William E. Currier v. Commissioner., United States Tax Court - Memorandum Decision, T.C. Memo. 1991-194, Docket No. 20393-90., Filed May 1, 1991
William E. Currier v. Commissioner.
United States Tax Court - Memorandum Decision
T.C. Memo. 1991-194
Docket No. 20393-90.
Filed May 1, 1991.
William E. Currier, pro se. George W. Bezold, for the respondent.
COHEN, Judge: Respondent determined deficiencies in and additions to petitioner's Federal income taxes as follows:
* 50 percent of the interest due on $2,306.
** 50 percent of the interest due on $2,182.
Unless otherwise indicated, all section references are to the Internal Revenue Code as amended and in effect for the years in issue.
Because petitioner effectively stipulated to his receipt of taxable income and otherwise presented only frivolous arguments, the only issue for decision is the amount of the penalty to be awarded under section 6673. Because the material facts are inseparable from the procedural history of this case, we combine our findings of fact with our opinion.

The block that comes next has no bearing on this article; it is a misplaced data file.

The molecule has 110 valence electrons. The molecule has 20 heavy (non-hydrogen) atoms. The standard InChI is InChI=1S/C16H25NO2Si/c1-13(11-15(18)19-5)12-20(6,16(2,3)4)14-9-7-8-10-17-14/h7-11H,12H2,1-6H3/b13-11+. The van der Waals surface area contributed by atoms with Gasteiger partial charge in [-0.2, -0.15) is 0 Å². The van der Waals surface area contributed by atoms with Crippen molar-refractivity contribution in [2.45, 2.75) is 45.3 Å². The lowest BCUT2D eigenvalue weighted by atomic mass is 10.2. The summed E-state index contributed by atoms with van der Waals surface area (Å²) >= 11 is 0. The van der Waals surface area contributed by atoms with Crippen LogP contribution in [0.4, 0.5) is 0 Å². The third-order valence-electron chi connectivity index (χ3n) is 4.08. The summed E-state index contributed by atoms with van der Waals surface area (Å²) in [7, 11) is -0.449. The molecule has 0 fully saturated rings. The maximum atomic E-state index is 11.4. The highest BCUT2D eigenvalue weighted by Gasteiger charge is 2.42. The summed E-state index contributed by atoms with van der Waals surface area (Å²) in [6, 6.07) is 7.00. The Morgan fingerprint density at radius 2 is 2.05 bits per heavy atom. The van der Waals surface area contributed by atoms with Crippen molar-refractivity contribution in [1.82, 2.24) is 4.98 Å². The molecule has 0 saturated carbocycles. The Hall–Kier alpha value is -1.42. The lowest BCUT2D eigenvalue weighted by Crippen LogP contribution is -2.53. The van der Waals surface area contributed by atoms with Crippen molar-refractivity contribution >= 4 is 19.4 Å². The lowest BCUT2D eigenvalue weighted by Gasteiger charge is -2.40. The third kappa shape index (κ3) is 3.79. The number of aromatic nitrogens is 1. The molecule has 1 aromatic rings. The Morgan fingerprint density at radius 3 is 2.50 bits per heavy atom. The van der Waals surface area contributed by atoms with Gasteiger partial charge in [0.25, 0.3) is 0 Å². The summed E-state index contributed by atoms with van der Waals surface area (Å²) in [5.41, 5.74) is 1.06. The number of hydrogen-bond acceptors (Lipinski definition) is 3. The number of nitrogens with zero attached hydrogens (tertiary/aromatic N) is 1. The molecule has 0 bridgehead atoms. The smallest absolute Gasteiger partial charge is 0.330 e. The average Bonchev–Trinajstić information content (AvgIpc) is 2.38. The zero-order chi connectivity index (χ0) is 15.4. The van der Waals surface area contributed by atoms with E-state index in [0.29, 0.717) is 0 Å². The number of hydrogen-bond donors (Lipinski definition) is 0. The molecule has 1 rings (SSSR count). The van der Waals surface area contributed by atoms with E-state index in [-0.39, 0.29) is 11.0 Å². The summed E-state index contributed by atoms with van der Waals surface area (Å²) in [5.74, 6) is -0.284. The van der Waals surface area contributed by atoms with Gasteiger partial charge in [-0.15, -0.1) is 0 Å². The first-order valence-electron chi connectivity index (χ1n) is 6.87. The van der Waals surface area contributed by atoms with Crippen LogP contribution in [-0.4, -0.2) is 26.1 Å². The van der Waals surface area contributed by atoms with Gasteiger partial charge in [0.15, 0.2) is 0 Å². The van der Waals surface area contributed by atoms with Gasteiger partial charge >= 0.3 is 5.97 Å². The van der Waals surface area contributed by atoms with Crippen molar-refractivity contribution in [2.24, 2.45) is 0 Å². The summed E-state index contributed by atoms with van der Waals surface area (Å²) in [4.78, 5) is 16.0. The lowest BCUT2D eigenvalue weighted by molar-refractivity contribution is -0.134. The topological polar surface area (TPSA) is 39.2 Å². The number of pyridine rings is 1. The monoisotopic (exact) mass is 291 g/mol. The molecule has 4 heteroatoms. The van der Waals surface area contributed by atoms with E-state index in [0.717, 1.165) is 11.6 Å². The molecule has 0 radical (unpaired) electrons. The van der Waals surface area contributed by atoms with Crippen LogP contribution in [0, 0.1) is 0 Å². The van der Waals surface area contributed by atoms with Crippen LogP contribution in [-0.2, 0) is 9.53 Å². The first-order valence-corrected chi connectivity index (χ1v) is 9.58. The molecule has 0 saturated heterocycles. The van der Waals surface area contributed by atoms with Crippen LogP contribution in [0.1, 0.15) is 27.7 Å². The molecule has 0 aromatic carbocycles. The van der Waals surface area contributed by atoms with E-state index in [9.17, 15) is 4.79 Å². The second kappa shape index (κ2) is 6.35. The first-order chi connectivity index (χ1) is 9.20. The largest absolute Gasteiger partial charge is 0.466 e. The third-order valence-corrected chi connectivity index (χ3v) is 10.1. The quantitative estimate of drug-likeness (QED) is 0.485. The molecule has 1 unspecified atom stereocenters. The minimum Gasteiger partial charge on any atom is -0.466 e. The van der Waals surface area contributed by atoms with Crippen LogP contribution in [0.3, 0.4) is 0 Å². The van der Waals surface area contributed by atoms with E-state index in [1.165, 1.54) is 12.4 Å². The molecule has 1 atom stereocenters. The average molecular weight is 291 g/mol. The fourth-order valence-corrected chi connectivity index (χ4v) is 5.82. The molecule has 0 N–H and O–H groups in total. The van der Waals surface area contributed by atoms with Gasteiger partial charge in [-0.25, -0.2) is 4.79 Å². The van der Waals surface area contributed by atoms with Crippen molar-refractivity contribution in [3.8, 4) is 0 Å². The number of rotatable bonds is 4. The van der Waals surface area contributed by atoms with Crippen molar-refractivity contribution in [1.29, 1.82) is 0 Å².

Petitioner was a resident of Wisconsin at the time he filed his petition in this case on September 11, 1990. That petition alleged, among other things, that respondent erred in that "Petitioner is entitled to deduct $20,000.00 as legitimate expenses associated with loss of property during those years."
On September 26, 1990, the Court's opinion in Currier v. Commissioner [Dec. 46,897(M)], T.C. Memo. 1990-515, on appeal (7th Cir., Dec. 24, 1990), was filed with respect to petitioner's income tax liability for 1985. In that opinion, we ordered petitioner to pay to the United States a penalty of $500 pursuant to section 6673 by reason of his frivolous and groundless positions in docket No. 2430-89.